A Moment of Science

Nature May Sharpen Your Attention Span

Which environment do you think you would have the easiest time reading or studying in?

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Photo: tassiesim (flickr)

The parents reported that their kids paid better attention when in green, natural settings than in other environments.

Which environment do you think you would have an easier time reading or studying in: a traditional classroom, a bench on a city street, or a wooded and peaceful backyard? If you said the wooded and peaceful backyard, then it may not surprise you that several studies suggest that nature may improve the attention spans of kids with attention deficit hyperactivity disorder.

Kids with ADHD have difficulty focusing their attention on the task at hand. They’re often distracted by other things going on in their environment, whether it’s another kid or the objects in their desks or cars driving down the road outside the window.

Researchers asked parents of kids with ADHD to fill out a questionnaire about how their kids perform in various extracurricular activities in different settings. The settings included an indoor playroom, a city playground, and a leafy backyard. The parents reported that their kids paid better attention when in green, natural settings than in other environments.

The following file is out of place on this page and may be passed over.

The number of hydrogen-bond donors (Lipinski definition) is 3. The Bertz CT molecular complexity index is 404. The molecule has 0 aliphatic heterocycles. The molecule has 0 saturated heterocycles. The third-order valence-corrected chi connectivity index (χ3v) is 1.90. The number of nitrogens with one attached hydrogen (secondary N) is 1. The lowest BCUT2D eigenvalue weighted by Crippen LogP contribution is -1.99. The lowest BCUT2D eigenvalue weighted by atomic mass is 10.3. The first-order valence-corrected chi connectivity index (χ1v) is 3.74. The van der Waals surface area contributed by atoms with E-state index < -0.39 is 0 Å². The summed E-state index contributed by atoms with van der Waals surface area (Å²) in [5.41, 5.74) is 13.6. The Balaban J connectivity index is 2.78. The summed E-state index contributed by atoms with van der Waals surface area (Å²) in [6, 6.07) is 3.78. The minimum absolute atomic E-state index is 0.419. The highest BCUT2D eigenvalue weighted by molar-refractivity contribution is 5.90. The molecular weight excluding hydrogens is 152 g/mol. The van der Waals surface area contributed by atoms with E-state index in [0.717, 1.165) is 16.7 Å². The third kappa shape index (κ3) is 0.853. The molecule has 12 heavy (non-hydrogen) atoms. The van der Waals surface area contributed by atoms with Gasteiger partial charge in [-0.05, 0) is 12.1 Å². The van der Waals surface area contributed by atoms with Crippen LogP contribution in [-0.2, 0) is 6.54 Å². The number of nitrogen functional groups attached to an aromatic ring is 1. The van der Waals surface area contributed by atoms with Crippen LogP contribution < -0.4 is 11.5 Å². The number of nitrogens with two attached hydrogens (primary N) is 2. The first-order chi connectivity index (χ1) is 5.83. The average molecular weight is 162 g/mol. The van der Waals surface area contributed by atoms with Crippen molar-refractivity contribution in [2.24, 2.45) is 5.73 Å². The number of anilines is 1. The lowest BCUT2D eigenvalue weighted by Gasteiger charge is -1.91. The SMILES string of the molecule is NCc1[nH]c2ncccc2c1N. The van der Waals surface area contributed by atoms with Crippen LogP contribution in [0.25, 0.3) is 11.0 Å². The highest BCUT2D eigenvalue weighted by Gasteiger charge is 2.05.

That doesn’t mean that kids with ADHD should be home schooled in the backyard. The effects of a little time spent outdoors seem to carry into the classroom. Another study demonstrated that kids with ADHD perform better on attention tests after being taken on a 20 minute guided walk on a nature trail than after being taken on a 20 minute guided walk on a city street.

You probably don’t have to have ADHD to get similar benefits from spending time in the great outdoors. Next time you have a project to do, and you’re feeling restless and unfocused, try taking a short walk in the woods. See if it doesn’t help sharpen your focus.

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